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12.2.17

MoMA’s subtle act of protest against Trump is a quiet but powerful show of resistance (Marcos Grigorian's works)

Caroline Framke
 
Resistance to the Trump administration has taken the form of rallies, speeches, fundraisers, boycotts, fervent Facebook posts, a sea of knitted pink hats. It’s been loud, determinedly visible, and often furious.
So if you walk through the stark halls of New York City’s Museum of Modern Art, you might not immediately peg it as a site of fiery protest. But thanks to some pointed tweaks to the museum’s most iconic exhibit — the 1880s–1950s collection — that’s exactly what the museum has become.
As the New York Times reported last week, MoMA has quietly taken down several Western works by artists like Matisse and Picasso in favor of pieces from those like British-Iraqi painter Zaha Hadid and Sudanese artist Ibrahim el-Salahi — in other words, artists from the countries included under President Trump’s recent attempts to crack down on immigration via executive order.
And as the order continues to be debated and restrained in court, MoMA confirmed to Vox that “there is no scheduled end date” for this display. In fact, said MoMA director Margaret Doyle, they “expect more works from the banned countries to be installed.”
So far, there are seven such pieces on display throughout MoMA’s third floor; the country most represented as of now is Iran. Each work is accompanied by the usual description of the piece itself, as well as a statement explaining why MoMA is now highlighting it:
This work is by an artist from a nation whose citizens are being denied entry into the United States, according to a presidential executive order issued on Jan. 27, 2017. This is one of several such artworks from the Museum’s collection installed throughout the fifth-floor galleries to affirm the ideals of welcome and freedom as vital to this Museum as they are to the United States.
When I went to go see the exhibit, I wasn’t sure what to expect, or if these pieces would be displayed prominently enough for me to find without badgering some over-it security guard into pointing them out. But my question was answered the minute I walked into the first room, slid past the group crowding Van Gogh’s “Starry Night,” and immediately came face to face with Hadid’s “The Peak Project.”
“Starry Night” is one of the museum’s most famous pieces; going to MoMA without seeing it would be like going to Wendy’s and not ordering the #6 spicy chicken sandwich. Putting Hadid’s piece right across from this landmark acquisition is a pointed way of making sure more people see it, that tourists strolling through will be forced to think about the people Trump’s ban affects in between the crowd-pleasing Impressionists.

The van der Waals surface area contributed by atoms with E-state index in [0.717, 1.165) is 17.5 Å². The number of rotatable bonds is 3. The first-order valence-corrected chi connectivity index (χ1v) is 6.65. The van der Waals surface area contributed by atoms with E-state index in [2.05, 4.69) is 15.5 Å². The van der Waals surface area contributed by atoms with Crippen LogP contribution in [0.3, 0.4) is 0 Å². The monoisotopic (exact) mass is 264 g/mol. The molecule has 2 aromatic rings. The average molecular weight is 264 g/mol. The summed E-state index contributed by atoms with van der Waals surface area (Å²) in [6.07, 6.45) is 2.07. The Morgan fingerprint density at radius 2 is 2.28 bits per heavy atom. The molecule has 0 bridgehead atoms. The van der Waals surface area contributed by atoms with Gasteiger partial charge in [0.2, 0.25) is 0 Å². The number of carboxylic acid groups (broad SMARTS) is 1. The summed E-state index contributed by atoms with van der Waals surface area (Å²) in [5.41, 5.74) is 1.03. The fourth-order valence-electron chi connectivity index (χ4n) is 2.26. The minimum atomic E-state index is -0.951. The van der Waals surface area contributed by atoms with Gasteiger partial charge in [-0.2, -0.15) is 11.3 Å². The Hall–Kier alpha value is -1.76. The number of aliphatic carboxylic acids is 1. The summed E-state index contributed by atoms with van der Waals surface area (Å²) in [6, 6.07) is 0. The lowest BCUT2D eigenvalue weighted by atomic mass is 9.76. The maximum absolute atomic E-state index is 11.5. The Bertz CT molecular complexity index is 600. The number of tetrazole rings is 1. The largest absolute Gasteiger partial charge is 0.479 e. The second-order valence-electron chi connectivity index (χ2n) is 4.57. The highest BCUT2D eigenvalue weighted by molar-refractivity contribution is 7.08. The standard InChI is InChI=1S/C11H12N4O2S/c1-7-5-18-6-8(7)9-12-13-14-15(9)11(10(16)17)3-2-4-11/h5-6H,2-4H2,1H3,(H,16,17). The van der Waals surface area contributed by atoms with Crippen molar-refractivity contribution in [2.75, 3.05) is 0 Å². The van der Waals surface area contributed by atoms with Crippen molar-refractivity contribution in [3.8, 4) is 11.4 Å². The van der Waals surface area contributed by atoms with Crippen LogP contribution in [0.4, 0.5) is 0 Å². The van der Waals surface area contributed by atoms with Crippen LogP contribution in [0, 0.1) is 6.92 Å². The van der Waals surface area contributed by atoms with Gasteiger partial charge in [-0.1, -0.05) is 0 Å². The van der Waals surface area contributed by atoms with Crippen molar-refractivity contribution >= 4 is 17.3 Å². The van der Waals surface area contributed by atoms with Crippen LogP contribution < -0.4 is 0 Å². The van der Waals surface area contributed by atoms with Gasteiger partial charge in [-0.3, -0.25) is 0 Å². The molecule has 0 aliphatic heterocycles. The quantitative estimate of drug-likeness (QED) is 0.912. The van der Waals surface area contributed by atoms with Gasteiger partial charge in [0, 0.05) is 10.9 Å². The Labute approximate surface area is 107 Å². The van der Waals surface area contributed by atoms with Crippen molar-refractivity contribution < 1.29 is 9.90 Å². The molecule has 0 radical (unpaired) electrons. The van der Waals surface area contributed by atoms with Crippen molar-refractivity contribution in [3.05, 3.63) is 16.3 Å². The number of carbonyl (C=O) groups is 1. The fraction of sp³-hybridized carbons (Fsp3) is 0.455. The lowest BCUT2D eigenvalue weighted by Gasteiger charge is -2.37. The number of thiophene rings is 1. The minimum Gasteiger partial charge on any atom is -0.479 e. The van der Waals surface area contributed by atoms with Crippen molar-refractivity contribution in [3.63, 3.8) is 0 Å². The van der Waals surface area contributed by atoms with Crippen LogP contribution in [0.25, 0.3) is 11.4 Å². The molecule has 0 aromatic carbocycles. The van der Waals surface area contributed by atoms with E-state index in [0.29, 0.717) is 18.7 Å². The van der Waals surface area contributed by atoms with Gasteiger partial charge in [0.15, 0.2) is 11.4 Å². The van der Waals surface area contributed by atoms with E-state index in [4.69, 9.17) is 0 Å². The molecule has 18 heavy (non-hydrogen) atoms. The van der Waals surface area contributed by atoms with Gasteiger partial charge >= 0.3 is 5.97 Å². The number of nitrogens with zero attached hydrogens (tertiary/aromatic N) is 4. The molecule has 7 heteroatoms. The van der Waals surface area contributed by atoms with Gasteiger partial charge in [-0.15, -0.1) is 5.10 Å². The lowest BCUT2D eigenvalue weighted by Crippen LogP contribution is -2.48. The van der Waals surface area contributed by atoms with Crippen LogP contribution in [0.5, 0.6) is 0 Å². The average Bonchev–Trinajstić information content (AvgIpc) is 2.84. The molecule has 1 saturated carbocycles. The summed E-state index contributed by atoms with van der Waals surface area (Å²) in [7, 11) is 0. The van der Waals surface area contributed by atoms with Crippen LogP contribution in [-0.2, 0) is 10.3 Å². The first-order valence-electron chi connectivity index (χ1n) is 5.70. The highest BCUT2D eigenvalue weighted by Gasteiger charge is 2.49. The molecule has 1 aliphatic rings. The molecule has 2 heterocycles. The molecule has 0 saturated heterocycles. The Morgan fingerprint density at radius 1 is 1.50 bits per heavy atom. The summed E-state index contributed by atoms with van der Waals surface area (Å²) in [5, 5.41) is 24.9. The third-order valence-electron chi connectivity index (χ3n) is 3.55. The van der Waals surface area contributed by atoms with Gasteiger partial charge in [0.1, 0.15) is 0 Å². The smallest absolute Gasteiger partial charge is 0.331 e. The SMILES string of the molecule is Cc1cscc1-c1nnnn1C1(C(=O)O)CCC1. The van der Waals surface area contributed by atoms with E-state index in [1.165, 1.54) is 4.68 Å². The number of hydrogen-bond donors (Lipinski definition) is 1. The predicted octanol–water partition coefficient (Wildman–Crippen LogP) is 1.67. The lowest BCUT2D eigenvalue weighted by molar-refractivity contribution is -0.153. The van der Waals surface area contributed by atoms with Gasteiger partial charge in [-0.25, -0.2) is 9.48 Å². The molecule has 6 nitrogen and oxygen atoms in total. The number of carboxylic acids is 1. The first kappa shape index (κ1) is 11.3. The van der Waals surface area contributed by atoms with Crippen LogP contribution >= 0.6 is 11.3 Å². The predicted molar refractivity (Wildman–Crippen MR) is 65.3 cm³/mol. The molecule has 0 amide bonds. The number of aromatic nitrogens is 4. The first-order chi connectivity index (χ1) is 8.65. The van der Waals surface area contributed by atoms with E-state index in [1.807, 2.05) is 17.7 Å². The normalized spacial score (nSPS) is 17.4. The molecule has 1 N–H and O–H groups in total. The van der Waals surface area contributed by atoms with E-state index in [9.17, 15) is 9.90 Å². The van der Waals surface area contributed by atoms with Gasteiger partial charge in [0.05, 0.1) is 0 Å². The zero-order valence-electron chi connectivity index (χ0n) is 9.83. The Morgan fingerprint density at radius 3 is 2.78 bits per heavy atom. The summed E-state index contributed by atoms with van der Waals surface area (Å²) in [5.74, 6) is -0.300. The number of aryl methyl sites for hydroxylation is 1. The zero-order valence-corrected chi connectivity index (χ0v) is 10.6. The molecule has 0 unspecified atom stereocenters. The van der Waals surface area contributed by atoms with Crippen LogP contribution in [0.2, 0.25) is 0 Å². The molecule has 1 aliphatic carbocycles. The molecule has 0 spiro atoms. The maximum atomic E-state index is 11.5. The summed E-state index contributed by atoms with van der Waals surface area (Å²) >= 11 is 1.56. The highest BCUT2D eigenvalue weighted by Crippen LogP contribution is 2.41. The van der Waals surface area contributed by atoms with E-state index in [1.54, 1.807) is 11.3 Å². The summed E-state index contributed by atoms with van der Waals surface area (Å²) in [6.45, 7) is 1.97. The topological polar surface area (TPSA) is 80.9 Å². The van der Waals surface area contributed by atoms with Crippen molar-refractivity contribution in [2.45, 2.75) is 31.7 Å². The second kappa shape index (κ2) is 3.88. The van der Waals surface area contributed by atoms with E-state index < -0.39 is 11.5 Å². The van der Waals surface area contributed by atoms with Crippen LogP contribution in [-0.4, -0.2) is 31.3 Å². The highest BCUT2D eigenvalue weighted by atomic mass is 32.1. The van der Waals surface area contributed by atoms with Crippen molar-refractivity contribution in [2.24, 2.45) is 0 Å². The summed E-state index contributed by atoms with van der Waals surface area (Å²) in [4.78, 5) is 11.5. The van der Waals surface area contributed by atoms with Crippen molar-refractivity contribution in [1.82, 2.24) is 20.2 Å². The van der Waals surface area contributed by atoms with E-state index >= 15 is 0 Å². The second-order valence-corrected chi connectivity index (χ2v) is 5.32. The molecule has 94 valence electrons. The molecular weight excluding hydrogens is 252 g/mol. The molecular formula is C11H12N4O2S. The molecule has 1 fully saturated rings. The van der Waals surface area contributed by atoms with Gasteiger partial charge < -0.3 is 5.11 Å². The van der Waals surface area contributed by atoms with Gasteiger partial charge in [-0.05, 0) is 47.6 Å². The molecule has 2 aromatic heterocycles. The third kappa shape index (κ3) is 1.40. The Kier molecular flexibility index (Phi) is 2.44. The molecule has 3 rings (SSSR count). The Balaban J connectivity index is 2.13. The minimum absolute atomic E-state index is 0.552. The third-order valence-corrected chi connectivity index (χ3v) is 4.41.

And so I did. I wandered from room to room, taking longer pauses in front of el-Salahi’s painting “The Mosque” and Parviz Tanavoli’s sculpture The Prophet. I stood in front of Tala Madani’s animated video project “Chit Chat,” so transfixed by the men stop-motion vomiting yellow ribbons of paint at each other that I didn’t realize I’d watched it loop four times until some kid on a sugar rush almost mowed me down.
As I was getting ready to head out, I got a text from my parents, asking me to track down the contribution from Iranian-Armenian artist Marcos Grigorian. I didn’t question it, but I did a quick Google search for his name to make sure I knew what to look for — and realized with a rush that I knew him.


“Untitled” (1963), Marcos Grigorian.
Caroline Framke / Vox
 

I’d read his name in the New York Times article and not even registered it, because to my family and me, Grigorian was always just Marco, my grandmother’s wildly talented friend.
I grew up with Marco’s paintings on our walls. Stories of his friendship with my grandmother were emblematic of the life she lived in Iran as Janet Lazarian: Culture Critic, whose passion became fostering artists’ careers through her own gallery. I finally met Marco in Armenia my senior year of high school, a year before he died.

Marcos Grigorian and Janet Lazarian in Armenia, 2006
Caroline Framke
 I found his piece, 1963’s “Untitled,” a mixed work of mud and sand, around the corner from the main exhibition’s entrance. I read the description and the statement. I took a moment for the person behind the piece — just as MoMA intended.

"Vox" (vox.com), February 11, 2017

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